Pau Gasol is a wanted man.
In a recent chat, Basketball Insiders' Alex Kennedy included the Oklahoma City Thunder, Los Angeles Lakers, Chicago Bulls, New York Knicks and San Antonio as teams that were in the mix for the former All-Star's services.
The Lakers can offer him the most money. OKC can offer plenty of minutes at the center spot along with the chance to contend immediately. Chicago can essentially replace Carlos Boozer with Gasol, as long as the former is amnestied this summer and the team can create the cap space to land Gasol.
And while the Knicks don't have much in the way of money to offer, they do have Phil Jackson running things, as well as a star cornerstone in Carmelo Anthony, who plans to announce re-signing with the Knicks on Thursday, according to Frank Isola of the New York Daily News.
Up against this kind of competition, it's no surprise onlookers see the San Antonio Spurs as a long-shot option.
Spurs staying diligent on free agent Pau Gasol, but Bulls and Thunder -- with Lakers lurking -- lead the way, sources tell Yahoo.— Adrian Wojnarowski (@WojYahooNBA) July 8, 2014
Knicks not fully eliminated from Pau Gasol chase, source says. But they're far behind Bulls, OKC and Lakers. Spurs on periphery.— Ken Berger (@KBergCBS) July 8, 2014
The periphery—that's never good.
But San Antonio probably wouldn't have it any other way.
Such are free-agent pursuits for this organization, one that does most of its building from the inside out. The Spurs rarely make splashy free-agent acquisitions for a number of reasons.
General manager R.C. Buford is more likely to spend cap space by retaining the team's own free agents, just as the Spurs did this summer by reaching agreements with point guard Patty Mills and versatile big man Boris Diaw.
Moreover, it's not the Spurs' style to promise minutes or bend over backward for prospective talent. Their system has long been in place, and their aim is fairly one-dimensional. This franchise is all about winning. It couldn't care less about impressing outsiders with guarantees and tours of the Alamo.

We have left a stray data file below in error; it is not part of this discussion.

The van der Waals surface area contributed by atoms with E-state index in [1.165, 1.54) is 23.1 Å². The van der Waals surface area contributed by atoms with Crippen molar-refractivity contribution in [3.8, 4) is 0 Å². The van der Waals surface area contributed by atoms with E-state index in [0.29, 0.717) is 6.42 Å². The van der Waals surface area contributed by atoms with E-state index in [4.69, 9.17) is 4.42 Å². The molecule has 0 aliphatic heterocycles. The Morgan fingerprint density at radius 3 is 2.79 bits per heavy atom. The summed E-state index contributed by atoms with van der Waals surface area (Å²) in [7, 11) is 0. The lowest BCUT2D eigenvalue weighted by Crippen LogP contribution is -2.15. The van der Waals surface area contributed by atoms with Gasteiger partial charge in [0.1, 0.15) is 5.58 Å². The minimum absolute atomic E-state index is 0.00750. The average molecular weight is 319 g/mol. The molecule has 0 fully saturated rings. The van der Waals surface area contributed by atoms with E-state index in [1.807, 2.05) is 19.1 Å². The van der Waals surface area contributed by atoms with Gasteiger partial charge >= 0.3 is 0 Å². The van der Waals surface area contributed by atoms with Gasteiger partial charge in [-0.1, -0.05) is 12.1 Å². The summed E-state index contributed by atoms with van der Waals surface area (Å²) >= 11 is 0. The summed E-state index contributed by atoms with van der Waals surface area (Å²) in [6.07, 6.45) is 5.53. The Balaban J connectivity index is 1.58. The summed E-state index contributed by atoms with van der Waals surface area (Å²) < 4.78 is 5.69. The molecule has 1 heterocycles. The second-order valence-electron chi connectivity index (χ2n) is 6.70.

That sits well with some, but it's a hardly a slam-dunk strategy when dealing with guys who want their egos stroked.
It's still too soon to say where Gasol fits in that equation. All that we think we know is that the Spurs are still trying—in their own modest way.
Yahoo Sports' Adrian Wojnarowski reports that "With Diaw's return set, the Spurs will continue their pursuit of free agent Pau Gasol with an offer of their mid-level exception, league sources told Yahoo Sports."
There are, after all, exceptions to the Spurs' general trend of avoiding big-name free agents—lest we forget that San Antonio added the likes of Michael Finley and Antonio McDyess as experienced role players once they—like Gasol—were past their primes.
The trick in this instance will be extending a deal that's to Gasol's liking.
So the first hurdle for San Antonio is getting the money right.
Wojnarowski separately reports that "Gasol, 33, has been searching for a contract in the $10 million annual range, but hasn't ruled out the possibility of taking a deal in the mid-level exception range of $5.3 million annually, sources said."
It's good news for San Antonio that the mid-level exception dollars haven't been ruled out, but that's still a far cry from Gasol's preferred payday. LA has a clear advantage when it comes to cap space, holding enough room to give him something in that $10 million-per-year range.
The second hurdle for San Antonio is familiarity.